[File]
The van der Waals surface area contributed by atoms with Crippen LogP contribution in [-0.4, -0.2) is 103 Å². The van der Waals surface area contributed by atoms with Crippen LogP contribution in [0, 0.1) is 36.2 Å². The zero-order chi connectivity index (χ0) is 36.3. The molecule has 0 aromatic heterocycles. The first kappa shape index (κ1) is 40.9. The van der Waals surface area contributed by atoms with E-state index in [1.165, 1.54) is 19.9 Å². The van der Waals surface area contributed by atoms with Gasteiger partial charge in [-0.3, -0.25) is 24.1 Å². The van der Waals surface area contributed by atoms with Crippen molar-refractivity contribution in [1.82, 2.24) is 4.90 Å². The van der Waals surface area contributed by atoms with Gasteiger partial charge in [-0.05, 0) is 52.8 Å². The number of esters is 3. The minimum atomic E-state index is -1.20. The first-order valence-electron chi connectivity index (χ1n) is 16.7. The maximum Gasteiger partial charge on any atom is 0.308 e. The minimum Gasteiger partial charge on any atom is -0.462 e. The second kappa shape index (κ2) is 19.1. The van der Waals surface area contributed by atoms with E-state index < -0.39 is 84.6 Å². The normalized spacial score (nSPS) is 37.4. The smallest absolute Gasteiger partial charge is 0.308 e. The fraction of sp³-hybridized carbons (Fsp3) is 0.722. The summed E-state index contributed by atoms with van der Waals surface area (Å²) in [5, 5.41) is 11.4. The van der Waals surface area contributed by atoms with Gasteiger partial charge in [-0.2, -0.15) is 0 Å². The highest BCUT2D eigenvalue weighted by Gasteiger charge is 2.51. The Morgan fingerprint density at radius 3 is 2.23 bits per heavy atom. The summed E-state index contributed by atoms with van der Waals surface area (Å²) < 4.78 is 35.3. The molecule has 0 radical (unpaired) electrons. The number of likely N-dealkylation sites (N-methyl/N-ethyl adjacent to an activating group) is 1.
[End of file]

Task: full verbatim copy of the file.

The van der Waals surface area contributed by atoms with Crippen LogP contribution in [-0.4, -0.2) is 103 Å². The van der Waals surface area contributed by atoms with Crippen LogP contribution in [0, 0.1) is 36.2 Å². The zero-order chi connectivity index (χ0) is 36.3. The molecule has 0 aromatic heterocycles. The first kappa shape index (κ1) is 40.9. The van der Waals surface area contributed by atoms with E-state index in [1.165, 1.54) is 19.9 Å². The van der Waals surface area contributed by atoms with Gasteiger partial charge in [-0.3, -0.25) is 24.1 Å². The van der Waals surface area contributed by atoms with Crippen molar-refractivity contribution in [1.82, 2.24) is 4.90 Å². The van der Waals surface area contributed by atoms with Gasteiger partial charge in [-0.05, 0) is 52.8 Å². The number of esters is 3. The minimum atomic E-state index is -1.20. The first-order valence-electron chi connectivity index (χ1n) is 16.7. The maximum Gasteiger partial charge on any atom is 0.308 e. The minimum Gasteiger partial charge on any atom is -0.462 e. The second kappa shape index (κ2) is 19.1. The van der Waals surface area contributed by atoms with E-state index < -0.39 is 84.6 Å². The normalized spacial score (nSPS) is 37.4. The smallest absolute Gasteiger partial charge is 0.308 e. The fraction of sp³-hybridized carbons (Fsp3) is 0.722. The summed E-state index contributed by atoms with van der Waals surface area (Å²) in [5, 5.41) is 11.4. The van der Waals surface area contributed by atoms with Gasteiger partial charge in [-0.2, -0.15) is 0 Å². The highest BCUT2D eigenvalue weighted by Gasteiger charge is 2.51. The Morgan fingerprint density at radius 3 is 2.23 bits per heavy atom. The summed E-state index contributed by atoms with van der Waals surface area (Å²) < 4.78 is 35.3. The molecule has 0 radical (unpaired) electrons. The number of likely N-dealkylation sites (N-methyl/N-ethyl adjacent to an activating group) is 1.